93 years old. Born in London into a family of dressmakers, Ivy was the second oldest in the family of six children.   She lived in many places, including Dagenham, Essex, New Cross, Camberwell, and on the Old Kent Rd.  She had a son and a daughter.  She has always worked: as a dressmaker, taking a part-time job in a bakery when she had her son, in a shop, returning to the needlework, and in hospitals.  She loved working at Bartholomew’s Hospital the most.  She used to love playing piano and entertaining people, especially during the war.  She moved to Cambridgeshire over twenty-five years ago. She decided to be a brain donor in 1991, because some of her family members suffered from Alzheimer’s disease.   She doesn’t believe in live after death or focusing too much on the sad side of life.

“I don’t like to worry unnecessarily, because the more you do that, the worst you’re going to feel yourself. I had bad moments, well; you get over them, don’t you? You’ve got to fight them.  I can really say that I can’t regret my life at all… probably that’s why I ended up living so long.” 

20 October 2008


“The brain is a very clever thing.  I remember back; a hundred years is a long time.  You live as long as you are remembered, it is all mind over matter.”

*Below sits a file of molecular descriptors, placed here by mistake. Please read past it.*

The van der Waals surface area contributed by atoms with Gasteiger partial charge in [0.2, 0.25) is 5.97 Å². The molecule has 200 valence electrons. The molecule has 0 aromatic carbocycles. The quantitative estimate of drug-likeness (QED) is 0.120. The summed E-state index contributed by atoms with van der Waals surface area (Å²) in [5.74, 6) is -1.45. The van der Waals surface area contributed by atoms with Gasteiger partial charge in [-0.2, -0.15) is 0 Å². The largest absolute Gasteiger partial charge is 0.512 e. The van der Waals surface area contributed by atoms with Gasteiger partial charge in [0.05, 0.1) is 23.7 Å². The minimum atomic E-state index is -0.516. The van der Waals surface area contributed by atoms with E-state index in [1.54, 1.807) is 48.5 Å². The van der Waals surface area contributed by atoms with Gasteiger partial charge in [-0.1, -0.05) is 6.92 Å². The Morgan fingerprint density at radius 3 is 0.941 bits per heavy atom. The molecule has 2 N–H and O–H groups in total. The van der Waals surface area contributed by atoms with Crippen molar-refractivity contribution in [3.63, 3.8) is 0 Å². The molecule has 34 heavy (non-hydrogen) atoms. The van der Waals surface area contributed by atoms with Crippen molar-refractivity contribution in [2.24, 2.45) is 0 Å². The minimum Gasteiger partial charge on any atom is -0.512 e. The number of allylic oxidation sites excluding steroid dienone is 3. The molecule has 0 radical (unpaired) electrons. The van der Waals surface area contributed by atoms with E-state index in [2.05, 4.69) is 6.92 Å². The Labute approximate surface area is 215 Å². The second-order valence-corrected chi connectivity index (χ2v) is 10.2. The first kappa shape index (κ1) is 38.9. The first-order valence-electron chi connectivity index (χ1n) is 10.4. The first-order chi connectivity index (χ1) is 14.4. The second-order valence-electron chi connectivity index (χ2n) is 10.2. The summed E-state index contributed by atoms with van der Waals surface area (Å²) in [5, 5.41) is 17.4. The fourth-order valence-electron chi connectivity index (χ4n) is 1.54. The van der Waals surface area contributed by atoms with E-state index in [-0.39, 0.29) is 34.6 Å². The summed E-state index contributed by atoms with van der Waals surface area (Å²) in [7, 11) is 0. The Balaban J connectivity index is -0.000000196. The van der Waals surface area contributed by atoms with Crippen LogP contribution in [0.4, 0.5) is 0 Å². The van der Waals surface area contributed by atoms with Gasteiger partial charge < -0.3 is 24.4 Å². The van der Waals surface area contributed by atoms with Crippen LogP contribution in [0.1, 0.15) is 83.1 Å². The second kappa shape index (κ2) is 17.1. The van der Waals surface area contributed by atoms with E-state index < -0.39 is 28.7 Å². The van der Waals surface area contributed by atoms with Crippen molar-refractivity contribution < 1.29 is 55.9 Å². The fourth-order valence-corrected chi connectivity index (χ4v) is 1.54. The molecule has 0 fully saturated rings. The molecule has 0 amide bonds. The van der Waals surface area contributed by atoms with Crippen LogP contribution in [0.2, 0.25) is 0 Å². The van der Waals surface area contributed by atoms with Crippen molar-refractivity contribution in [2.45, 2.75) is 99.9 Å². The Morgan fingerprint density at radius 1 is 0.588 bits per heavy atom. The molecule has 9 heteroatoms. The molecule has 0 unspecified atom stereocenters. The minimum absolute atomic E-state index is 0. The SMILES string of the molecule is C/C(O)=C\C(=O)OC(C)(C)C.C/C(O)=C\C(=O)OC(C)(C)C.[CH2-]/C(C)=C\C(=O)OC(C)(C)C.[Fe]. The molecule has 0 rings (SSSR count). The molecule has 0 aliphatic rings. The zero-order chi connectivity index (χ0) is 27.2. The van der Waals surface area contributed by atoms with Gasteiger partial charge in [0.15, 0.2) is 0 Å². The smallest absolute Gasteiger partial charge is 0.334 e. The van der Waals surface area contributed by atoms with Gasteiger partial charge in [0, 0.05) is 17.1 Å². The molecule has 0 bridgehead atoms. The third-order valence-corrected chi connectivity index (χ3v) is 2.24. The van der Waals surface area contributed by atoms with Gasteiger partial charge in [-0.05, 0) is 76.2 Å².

Mrs Ella Wiltshire

22.05.1908 – 22.02.2009

101 years old.  Born in Clapham Common, London, Ella was educated at home. She loved history, in particular the Restoration, because ‘they defied the Pope’.  She moved to Cambridge after getting married to a handsome and passionate man, Samuel Keith Wiltshire. She thought his name sounded too religious, so she called him Richard.  Even though Richard died 50 years earlier, she still thought about him all the time.  She saw mutual respect and memory as the recipe for lasting love, because “when you remember them, they are never forgotten”. They had a season ticket to the Crystal Palace football club, where they enjoyed going on regular basis.  She didn’t have any children.  She was a good cook, taking after her father, enjoying sirloin, rib eye and crab the most.  She loved modeling clothes, but never worked full time. Her favourite memory was walking down the aisle when she was getting married, and her favourite age was about fifty, when she felt she had done the things she wanted to do.  She proudly told us that for her 100th birthday she had enjoyed the entertainments of a male stripper.